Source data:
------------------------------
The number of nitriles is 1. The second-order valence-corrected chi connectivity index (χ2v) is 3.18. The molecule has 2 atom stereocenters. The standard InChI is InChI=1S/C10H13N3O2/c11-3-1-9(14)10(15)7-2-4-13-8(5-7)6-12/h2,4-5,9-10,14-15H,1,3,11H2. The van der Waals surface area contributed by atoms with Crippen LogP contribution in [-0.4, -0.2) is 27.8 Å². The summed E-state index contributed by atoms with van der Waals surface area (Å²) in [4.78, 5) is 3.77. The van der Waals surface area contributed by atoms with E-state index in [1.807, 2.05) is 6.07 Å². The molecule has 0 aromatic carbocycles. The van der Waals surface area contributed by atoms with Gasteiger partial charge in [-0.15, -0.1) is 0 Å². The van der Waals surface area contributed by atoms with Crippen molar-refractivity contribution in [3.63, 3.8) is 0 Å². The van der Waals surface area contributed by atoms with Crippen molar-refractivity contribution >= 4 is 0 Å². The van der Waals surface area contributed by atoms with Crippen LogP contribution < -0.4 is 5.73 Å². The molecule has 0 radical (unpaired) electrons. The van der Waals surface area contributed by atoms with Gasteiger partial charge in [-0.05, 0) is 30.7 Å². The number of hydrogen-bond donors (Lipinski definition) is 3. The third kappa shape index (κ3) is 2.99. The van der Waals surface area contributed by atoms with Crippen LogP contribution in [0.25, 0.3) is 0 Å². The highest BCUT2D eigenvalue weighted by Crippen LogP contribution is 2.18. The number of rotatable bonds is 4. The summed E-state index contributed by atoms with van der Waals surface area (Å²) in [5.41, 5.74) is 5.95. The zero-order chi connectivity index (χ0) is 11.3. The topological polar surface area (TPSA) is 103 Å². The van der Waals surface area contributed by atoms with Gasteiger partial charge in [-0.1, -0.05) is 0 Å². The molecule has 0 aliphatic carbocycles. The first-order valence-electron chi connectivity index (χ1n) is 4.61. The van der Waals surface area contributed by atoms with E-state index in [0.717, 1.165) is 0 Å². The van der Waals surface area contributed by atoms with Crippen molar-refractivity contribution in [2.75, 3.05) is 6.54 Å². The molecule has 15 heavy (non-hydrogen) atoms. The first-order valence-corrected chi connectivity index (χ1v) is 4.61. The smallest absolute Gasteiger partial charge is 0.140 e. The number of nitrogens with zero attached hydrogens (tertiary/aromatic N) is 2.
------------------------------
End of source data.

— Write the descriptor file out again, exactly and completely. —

The number of nitriles is 1. The second-order valence-corrected chi connectivity index (χ2v) is 3.18. The molecule has 2 atom stereocenters. The standard InChI is InChI=1S/C10H13N3O2/c11-3-1-9(14)10(15)7-2-4-13-8(5-7)6-12/h2,4-5,9-10,14-15H,1,3,11H2. The van der Waals surface area contributed by atoms with Crippen LogP contribution in [-0.4, -0.2) is 27.8 Å². The summed E-state index contributed by atoms with van der Waals surface area (Å²) in [4.78, 5) is 3.77. The van der Waals surface area contributed by atoms with E-state index in [1.807, 2.05) is 6.07 Å². The molecule has 0 aromatic carbocycles. The van der Waals surface area contributed by atoms with Gasteiger partial charge in [-0.15, -0.1) is 0 Å². The van der Waals surface area contributed by atoms with Crippen molar-refractivity contribution in [3.63, 3.8) is 0 Å². The van der Waals surface area contributed by atoms with Crippen molar-refractivity contribution >= 4 is 0 Å². The van der Waals surface area contributed by atoms with Crippen LogP contribution < -0.4 is 5.73 Å². The molecule has 0 radical (unpaired) electrons. The van der Waals surface area contributed by atoms with Gasteiger partial charge in [-0.05, 0) is 30.7 Å². The number of hydrogen-bond donors (Lipinski definition) is 3. The third kappa shape index (κ3) is 2.99. The van der Waals surface area contributed by atoms with Crippen LogP contribution in [0.25, 0.3) is 0 Å². The highest BCUT2D eigenvalue weighted by Crippen LogP contribution is 2.18. The number of rotatable bonds is 4. The summed E-state index contributed by atoms with van der Waals surface area (Å²) in [5.41, 5.74) is 5.95. The zero-order chi connectivity index (χ0) is 11.3. The topological polar surface area (TPSA) is 103 Å². The van der Waals surface area contributed by atoms with Gasteiger partial charge in [-0.1, -0.05) is 0 Å². The molecule has 0 aliphatic carbocycles. The first-order valence-electron chi connectivity index (χ1n) is 4.61. The van der Waals surface area contributed by atoms with E-state index in [0.717, 1.165) is 0 Å². The van der Waals surface area contributed by atoms with Crippen molar-refractivity contribution in [2.75, 3.05) is 6.54 Å². The molecule has 15 heavy (non-hydrogen) atoms. The first-order valence-corrected chi connectivity index (χ1v) is 4.61. The smallest absolute Gasteiger partial charge is 0.140 e. The number of nitrogens with zero attached hydrogens (tertiary/aromatic N) is 2.